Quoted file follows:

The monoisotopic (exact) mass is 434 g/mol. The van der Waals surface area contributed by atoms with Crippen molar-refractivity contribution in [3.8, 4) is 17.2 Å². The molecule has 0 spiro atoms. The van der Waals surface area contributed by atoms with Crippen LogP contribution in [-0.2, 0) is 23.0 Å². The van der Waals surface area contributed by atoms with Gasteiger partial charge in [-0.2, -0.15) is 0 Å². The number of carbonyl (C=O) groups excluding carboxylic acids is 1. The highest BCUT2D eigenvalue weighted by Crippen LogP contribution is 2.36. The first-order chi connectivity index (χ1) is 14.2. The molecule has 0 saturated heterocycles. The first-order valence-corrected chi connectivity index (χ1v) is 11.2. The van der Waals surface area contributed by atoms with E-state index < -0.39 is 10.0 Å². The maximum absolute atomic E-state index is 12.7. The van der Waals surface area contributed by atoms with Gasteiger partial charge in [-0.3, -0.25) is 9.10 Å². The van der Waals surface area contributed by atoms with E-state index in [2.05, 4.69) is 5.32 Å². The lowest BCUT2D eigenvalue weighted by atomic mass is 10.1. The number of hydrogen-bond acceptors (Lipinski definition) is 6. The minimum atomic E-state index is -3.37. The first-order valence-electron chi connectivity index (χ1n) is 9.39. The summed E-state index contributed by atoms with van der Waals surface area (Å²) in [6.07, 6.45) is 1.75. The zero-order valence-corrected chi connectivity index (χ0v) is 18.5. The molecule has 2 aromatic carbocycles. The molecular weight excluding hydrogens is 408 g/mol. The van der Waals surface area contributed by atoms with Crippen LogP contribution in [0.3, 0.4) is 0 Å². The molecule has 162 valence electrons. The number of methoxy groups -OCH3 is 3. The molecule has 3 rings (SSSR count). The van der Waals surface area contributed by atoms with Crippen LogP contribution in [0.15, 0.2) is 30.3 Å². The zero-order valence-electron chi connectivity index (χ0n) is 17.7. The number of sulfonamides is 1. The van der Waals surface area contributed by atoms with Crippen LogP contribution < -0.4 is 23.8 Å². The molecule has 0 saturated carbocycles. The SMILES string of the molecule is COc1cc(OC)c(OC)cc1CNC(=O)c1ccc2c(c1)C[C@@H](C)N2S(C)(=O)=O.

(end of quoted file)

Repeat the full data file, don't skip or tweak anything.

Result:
The monoisotopic (exact) mass is 434 g/mol. The van der Waals surface area contributed by atoms with Crippen molar-refractivity contribution in [3.8, 4) is 17.2 Å². The molecule has 0 spiro atoms. The van der Waals surface area contributed by atoms with Crippen LogP contribution in [-0.2, 0) is 23.0 Å². The van der Waals surface area contributed by atoms with Gasteiger partial charge in [-0.2, -0.15) is 0 Å². The number of carbonyl (C=O) groups excluding carboxylic acids is 1. The highest BCUT2D eigenvalue weighted by Crippen LogP contribution is 2.36. The first-order chi connectivity index (χ1) is 14.2. The molecule has 0 saturated heterocycles. The first-order valence-corrected chi connectivity index (χ1v) is 11.2. The van der Waals surface area contributed by atoms with E-state index < -0.39 is 10.0 Å². The maximum absolute atomic E-state index is 12.7. The van der Waals surface area contributed by atoms with Gasteiger partial charge in [-0.3, -0.25) is 9.10 Å². The van der Waals surface area contributed by atoms with E-state index in [2.05, 4.69) is 5.32 Å². The lowest BCUT2D eigenvalue weighted by atomic mass is 10.1. The number of hydrogen-bond acceptors (Lipinski definition) is 6. The minimum atomic E-state index is -3.37. The first-order valence-electron chi connectivity index (χ1n) is 9.39. The summed E-state index contributed by atoms with van der Waals surface area (Å²) in [6.07, 6.45) is 1.75. The zero-order valence-corrected chi connectivity index (χ0v) is 18.5. The molecule has 2 aromatic carbocycles. The molecular weight excluding hydrogens is 408 g/mol. The van der Waals surface area contributed by atoms with Crippen LogP contribution in [0.3, 0.4) is 0 Å². The molecule has 162 valence electrons. The number of methoxy groups -OCH3 is 3. The molecule has 3 rings (SSSR count). The van der Waals surface area contributed by atoms with Crippen LogP contribution in [0.15, 0.2) is 30.3 Å². The zero-order valence-electron chi connectivity index (χ0n) is 17.7. The number of sulfonamides is 1. The van der Waals surface area contributed by atoms with Crippen LogP contribution < -0.4 is 23.8 Å². The molecule has 0 saturated carbocycles. The SMILES string of the molecule is COc1cc(OC)c(OC)cc1CNC(=O)c1ccc2c(c1)C[C@@H](C)N2S(C)(=O)=O.